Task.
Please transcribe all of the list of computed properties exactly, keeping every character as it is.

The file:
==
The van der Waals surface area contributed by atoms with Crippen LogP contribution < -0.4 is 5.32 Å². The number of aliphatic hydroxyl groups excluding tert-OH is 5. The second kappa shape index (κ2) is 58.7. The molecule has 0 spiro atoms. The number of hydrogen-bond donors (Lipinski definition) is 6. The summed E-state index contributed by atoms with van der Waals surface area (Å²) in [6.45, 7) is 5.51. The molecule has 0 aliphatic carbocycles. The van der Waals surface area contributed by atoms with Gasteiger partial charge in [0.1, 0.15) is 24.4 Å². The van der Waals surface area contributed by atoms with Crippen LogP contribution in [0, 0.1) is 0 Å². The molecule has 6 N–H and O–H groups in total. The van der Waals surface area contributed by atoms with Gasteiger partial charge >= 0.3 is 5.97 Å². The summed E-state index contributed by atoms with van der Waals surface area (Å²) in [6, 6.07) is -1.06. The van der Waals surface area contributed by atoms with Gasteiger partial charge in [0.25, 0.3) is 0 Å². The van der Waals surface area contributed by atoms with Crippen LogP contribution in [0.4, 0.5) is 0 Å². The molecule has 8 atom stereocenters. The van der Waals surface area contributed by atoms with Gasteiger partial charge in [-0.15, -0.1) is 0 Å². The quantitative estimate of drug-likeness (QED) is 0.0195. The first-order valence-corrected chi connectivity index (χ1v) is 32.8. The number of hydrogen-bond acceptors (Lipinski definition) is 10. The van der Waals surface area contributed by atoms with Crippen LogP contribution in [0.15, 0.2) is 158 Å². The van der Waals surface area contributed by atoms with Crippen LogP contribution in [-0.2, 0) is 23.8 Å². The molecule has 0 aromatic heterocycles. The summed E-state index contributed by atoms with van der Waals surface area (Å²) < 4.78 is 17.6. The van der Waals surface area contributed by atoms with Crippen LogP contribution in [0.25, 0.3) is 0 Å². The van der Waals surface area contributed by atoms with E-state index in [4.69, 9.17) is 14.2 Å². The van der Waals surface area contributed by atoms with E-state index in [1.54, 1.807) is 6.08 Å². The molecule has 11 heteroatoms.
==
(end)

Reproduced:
The van der Waals surface area contributed by atoms with Crippen LogP contribution < -0.4 is 5.32 Å². The number of aliphatic hydroxyl groups excluding tert-OH is 5. The second kappa shape index (κ2) is 58.7. The molecule has 0 spiro atoms. The number of hydrogen-bond donors (Lipinski definition) is 6. The summed E-state index contributed by atoms with van der Waals surface area (Å²) in [6.45, 7) is 5.51. The molecule has 0 aliphatic carbocycles. The van der Waals surface area contributed by atoms with Gasteiger partial charge in [0.1, 0.15) is 24.4 Å². The van der Waals surface area contributed by atoms with Crippen LogP contribution in [0, 0.1) is 0 Å². The molecule has 6 N–H and O–H groups in total. The van der Waals surface area contributed by atoms with Gasteiger partial charge >= 0.3 is 5.97 Å². The summed E-state index contributed by atoms with van der Waals surface area (Å²) in [6, 6.07) is -1.06. The van der Waals surface area contributed by atoms with Gasteiger partial charge in [0.25, 0.3) is 0 Å². The van der Waals surface area contributed by atoms with Crippen LogP contribution in [0.4, 0.5) is 0 Å². The molecule has 8 atom stereocenters. The van der Waals surface area contributed by atoms with Gasteiger partial charge in [-0.15, -0.1) is 0 Å². The quantitative estimate of drug-likeness (QED) is 0.0195. The first-order valence-corrected chi connectivity index (χ1v) is 32.8. The number of hydrogen-bond acceptors (Lipinski definition) is 10. The van der Waals surface area contributed by atoms with Crippen LogP contribution in [0.15, 0.2) is 158 Å². The van der Waals surface area contributed by atoms with Crippen LogP contribution in [-0.2, 0) is 23.8 Å². The molecule has 0 aromatic heterocycles. The summed E-state index contributed by atoms with van der Waals surface area (Å²) < 4.78 is 17.6. The van der Waals surface area contributed by atoms with Crippen LogP contribution in [0.25, 0.3) is 0 Å². The van der Waals surface area contributed by atoms with E-state index in [4.69, 9.17) is 14.2 Å². The van der Waals surface area contributed by atoms with E-state index in [1.54, 1.807) is 6.08 Å². The molecule has 11 heteroatoms.